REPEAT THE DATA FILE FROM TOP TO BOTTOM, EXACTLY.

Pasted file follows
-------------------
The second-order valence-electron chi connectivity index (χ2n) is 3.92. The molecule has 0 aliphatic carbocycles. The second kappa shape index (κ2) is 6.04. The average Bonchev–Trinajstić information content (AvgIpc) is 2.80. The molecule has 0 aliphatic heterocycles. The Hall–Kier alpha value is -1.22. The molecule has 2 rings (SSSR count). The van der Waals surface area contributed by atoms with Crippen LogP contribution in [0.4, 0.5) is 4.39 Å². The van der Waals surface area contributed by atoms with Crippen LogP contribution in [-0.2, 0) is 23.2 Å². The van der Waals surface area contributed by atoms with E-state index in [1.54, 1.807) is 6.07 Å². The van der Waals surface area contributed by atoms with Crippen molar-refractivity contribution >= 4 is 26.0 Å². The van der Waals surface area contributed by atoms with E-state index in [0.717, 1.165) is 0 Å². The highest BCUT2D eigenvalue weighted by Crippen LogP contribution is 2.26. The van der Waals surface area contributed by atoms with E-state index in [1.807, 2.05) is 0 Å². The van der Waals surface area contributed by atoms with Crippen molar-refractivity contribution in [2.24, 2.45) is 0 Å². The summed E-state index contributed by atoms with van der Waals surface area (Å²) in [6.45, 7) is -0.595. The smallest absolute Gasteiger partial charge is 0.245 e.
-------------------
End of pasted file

The second-order valence-electron chi connectivity index (χ2n) is 3.92. The molecule has 0 aliphatic carbocycles. The second kappa shape index (κ2) is 6.04. The average Bonchev–Trinajstić information content (AvgIpc) is 2.80. The molecule has 0 aliphatic heterocycles. The Hall–Kier alpha value is -1.22. The molecule has 2 rings (SSSR count). The van der Waals surface area contributed by atoms with Crippen LogP contribution in [0.4, 0.5) is 4.39 Å². The van der Waals surface area contributed by atoms with Crippen LogP contribution in [-0.2, 0) is 23.2 Å². The van der Waals surface area contributed by atoms with E-state index in [1.54, 1.807) is 6.07 Å². The van der Waals surface area contributed by atoms with Crippen molar-refractivity contribution >= 4 is 26.0 Å². The van der Waals surface area contributed by atoms with E-state index in [0.717, 1.165) is 0 Å². The highest BCUT2D eigenvalue weighted by Crippen LogP contribution is 2.26. The van der Waals surface area contributed by atoms with E-state index in [1.807, 2.05) is 0 Å². The van der Waals surface area contributed by atoms with Crippen molar-refractivity contribution in [2.24, 2.45) is 0 Å². The summed E-state index contributed by atoms with van der Waals surface area (Å²) in [6.45, 7) is -0.595. The smallest absolute Gasteiger partial charge is 0.245 e.